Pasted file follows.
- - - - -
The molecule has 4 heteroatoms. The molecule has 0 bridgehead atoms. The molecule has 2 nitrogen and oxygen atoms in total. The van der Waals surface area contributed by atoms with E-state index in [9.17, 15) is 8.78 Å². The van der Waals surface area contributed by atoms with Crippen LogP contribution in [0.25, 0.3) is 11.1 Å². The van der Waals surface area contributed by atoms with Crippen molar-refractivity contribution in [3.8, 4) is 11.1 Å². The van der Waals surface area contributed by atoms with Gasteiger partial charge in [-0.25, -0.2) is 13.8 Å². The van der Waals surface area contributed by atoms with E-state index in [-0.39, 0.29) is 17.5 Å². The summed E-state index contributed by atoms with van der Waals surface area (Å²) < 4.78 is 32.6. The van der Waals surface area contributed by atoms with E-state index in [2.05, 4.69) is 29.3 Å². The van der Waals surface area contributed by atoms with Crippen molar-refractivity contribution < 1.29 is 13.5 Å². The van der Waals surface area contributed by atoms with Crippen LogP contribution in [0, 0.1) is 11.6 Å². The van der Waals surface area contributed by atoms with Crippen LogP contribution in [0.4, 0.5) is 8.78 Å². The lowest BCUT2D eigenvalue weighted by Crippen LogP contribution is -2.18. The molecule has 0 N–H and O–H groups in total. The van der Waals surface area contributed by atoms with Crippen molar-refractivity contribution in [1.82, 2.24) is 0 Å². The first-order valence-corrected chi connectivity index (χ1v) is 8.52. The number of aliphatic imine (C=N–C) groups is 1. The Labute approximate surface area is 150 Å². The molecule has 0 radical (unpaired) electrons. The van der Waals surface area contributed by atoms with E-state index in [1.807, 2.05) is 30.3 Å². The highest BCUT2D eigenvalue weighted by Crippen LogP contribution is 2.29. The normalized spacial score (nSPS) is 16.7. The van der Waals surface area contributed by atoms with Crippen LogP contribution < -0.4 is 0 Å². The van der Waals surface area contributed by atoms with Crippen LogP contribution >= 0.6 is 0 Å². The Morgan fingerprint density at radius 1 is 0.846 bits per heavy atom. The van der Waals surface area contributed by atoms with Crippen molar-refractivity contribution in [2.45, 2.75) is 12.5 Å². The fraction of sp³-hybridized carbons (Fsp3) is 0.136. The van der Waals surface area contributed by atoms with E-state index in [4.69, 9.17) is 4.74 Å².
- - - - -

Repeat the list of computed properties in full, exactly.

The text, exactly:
The molecule has 4 heteroatoms. The molecule has 0 bridgehead atoms. The molecule has 2 nitrogen and oxygen atoms in total. The van der Waals surface area contributed by atoms with E-state index in [9.17, 15) is 8.78 Å². The van der Waals surface area contributed by atoms with Crippen LogP contribution in [0.25, 0.3) is 11.1 Å². The van der Waals surface area contributed by atoms with Crippen molar-refractivity contribution in [3.8, 4) is 11.1 Å². The van der Waals surface area contributed by atoms with Gasteiger partial charge in [-0.25, -0.2) is 13.8 Å². The van der Waals surface area contributed by atoms with E-state index in [-0.39, 0.29) is 17.5 Å². The summed E-state index contributed by atoms with van der Waals surface area (Å²) < 4.78 is 32.6. The van der Waals surface area contributed by atoms with E-state index in [2.05, 4.69) is 29.3 Å². The van der Waals surface area contributed by atoms with Crippen molar-refractivity contribution < 1.29 is 13.5 Å². The van der Waals surface area contributed by atoms with Crippen LogP contribution in [0, 0.1) is 11.6 Å². The van der Waals surface area contributed by atoms with Crippen LogP contribution in [0.4, 0.5) is 8.78 Å². The lowest BCUT2D eigenvalue weighted by Crippen LogP contribution is -2.18. The molecule has 0 N–H and O–H groups in total. The van der Waals surface area contributed by atoms with Crippen molar-refractivity contribution in [1.82, 2.24) is 0 Å². The first-order valence-corrected chi connectivity index (χ1v) is 8.52. The number of aliphatic imine (C=N–C) groups is 1. The Labute approximate surface area is 150 Å². The molecule has 0 radical (unpaired) electrons. The van der Waals surface area contributed by atoms with E-state index in [1.807, 2.05) is 30.3 Å². The highest BCUT2D eigenvalue weighted by Crippen LogP contribution is 2.29. The normalized spacial score (nSPS) is 16.7. The van der Waals surface area contributed by atoms with Crippen LogP contribution < -0.4 is 0 Å². The van der Waals surface area contributed by atoms with Crippen LogP contribution >= 0.6 is 0 Å². The Morgan fingerprint density at radius 1 is 0.846 bits per heavy atom. The van der Waals surface area contributed by atoms with Crippen molar-refractivity contribution in [2.45, 2.75) is 12.5 Å². The fraction of sp³-hybridized carbons (Fsp3) is 0.136. The van der Waals surface area contributed by atoms with E-state index in [4.69, 9.17) is 4.74 Å².